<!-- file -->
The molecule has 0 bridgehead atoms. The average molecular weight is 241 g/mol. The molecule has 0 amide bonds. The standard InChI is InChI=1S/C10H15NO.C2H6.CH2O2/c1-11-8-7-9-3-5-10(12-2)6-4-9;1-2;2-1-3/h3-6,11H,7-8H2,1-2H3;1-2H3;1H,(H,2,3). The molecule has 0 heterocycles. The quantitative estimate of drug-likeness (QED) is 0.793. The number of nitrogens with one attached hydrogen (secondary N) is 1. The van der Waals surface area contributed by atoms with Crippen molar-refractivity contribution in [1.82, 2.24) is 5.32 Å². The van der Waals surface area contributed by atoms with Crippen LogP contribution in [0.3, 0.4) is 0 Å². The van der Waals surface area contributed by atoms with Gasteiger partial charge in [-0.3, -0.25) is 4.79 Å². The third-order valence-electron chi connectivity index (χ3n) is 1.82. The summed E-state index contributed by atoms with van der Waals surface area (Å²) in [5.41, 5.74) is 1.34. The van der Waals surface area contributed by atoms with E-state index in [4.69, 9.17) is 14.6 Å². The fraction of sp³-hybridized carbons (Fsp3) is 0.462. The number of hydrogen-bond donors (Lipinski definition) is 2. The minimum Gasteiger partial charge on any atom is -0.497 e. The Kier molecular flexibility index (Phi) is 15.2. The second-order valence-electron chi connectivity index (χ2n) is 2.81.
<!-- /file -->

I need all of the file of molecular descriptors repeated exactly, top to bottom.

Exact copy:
The molecule has 0 bridgehead atoms. The average molecular weight is 241 g/mol. The molecule has 0 amide bonds. The standard InChI is InChI=1S/C10H15NO.C2H6.CH2O2/c1-11-8-7-9-3-5-10(12-2)6-4-9;1-2;2-1-3/h3-6,11H,7-8H2,1-2H3;1-2H3;1H,(H,2,3). The molecule has 0 heterocycles. The quantitative estimate of drug-likeness (QED) is 0.793. The number of nitrogens with one attached hydrogen (secondary N) is 1. The van der Waals surface area contributed by atoms with Crippen molar-refractivity contribution in [1.82, 2.24) is 5.32 Å². The van der Waals surface area contributed by atoms with Crippen LogP contribution in [0.3, 0.4) is 0 Å². The van der Waals surface area contributed by atoms with Gasteiger partial charge in [-0.3, -0.25) is 4.79 Å². The third-order valence-electron chi connectivity index (χ3n) is 1.82. The summed E-state index contributed by atoms with van der Waals surface area (Å²) in [5.41, 5.74) is 1.34. The van der Waals surface area contributed by atoms with E-state index in [4.69, 9.17) is 14.6 Å². The fraction of sp³-hybridized carbons (Fsp3) is 0.462. The number of hydrogen-bond donors (Lipinski definition) is 2. The minimum Gasteiger partial charge on any atom is -0.497 e. The Kier molecular flexibility index (Phi) is 15.2. The second-order valence-electron chi connectivity index (χ2n) is 2.81.